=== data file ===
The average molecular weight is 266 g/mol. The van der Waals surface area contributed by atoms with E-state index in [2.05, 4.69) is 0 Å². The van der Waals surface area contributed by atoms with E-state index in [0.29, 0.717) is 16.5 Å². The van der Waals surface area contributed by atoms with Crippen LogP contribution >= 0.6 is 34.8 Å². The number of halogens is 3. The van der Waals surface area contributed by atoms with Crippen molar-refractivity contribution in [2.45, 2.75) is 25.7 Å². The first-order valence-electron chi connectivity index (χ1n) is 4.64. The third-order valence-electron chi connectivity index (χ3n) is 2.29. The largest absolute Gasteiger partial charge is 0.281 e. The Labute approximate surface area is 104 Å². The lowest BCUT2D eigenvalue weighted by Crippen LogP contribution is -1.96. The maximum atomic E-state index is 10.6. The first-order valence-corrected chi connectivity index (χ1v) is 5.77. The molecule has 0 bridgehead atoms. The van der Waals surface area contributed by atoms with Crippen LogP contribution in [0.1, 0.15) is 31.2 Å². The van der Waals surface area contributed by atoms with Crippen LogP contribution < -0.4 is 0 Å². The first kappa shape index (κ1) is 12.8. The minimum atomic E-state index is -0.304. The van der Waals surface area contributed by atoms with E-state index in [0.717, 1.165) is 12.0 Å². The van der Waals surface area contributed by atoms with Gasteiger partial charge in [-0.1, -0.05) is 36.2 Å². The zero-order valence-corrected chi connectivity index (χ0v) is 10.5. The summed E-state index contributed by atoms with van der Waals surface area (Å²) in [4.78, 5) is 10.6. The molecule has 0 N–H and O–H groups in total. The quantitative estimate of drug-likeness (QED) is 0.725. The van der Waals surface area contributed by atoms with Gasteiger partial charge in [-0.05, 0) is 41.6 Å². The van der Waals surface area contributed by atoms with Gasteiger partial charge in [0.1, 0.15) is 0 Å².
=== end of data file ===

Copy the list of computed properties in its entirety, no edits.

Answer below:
The average molecular weight is 266 g/mol. The van der Waals surface area contributed by atoms with E-state index in [2.05, 4.69) is 0 Å². The van der Waals surface area contributed by atoms with E-state index in [0.29, 0.717) is 16.5 Å². The van der Waals surface area contributed by atoms with Crippen LogP contribution >= 0.6 is 34.8 Å². The number of halogens is 3. The van der Waals surface area contributed by atoms with Crippen molar-refractivity contribution in [2.45, 2.75) is 25.7 Å². The first-order valence-electron chi connectivity index (χ1n) is 4.64. The third-order valence-electron chi connectivity index (χ3n) is 2.29. The largest absolute Gasteiger partial charge is 0.281 e. The Labute approximate surface area is 104 Å². The lowest BCUT2D eigenvalue weighted by Crippen LogP contribution is -1.96. The maximum atomic E-state index is 10.6. The first-order valence-corrected chi connectivity index (χ1v) is 5.77. The molecule has 0 bridgehead atoms. The van der Waals surface area contributed by atoms with Crippen LogP contribution in [0.1, 0.15) is 31.2 Å². The van der Waals surface area contributed by atoms with Crippen LogP contribution < -0.4 is 0 Å². The first kappa shape index (κ1) is 12.8. The minimum atomic E-state index is -0.304. The van der Waals surface area contributed by atoms with E-state index in [0.717, 1.165) is 12.0 Å². The van der Waals surface area contributed by atoms with Gasteiger partial charge in [-0.1, -0.05) is 36.2 Å². The zero-order valence-corrected chi connectivity index (χ0v) is 10.5. The summed E-state index contributed by atoms with van der Waals surface area (Å²) in [4.78, 5) is 10.6. The molecule has 0 N–H and O–H groups in total. The quantitative estimate of drug-likeness (QED) is 0.725. The van der Waals surface area contributed by atoms with Gasteiger partial charge in [-0.05, 0) is 41.6 Å². The van der Waals surface area contributed by atoms with Gasteiger partial charge in [0.1, 0.15) is 0 Å².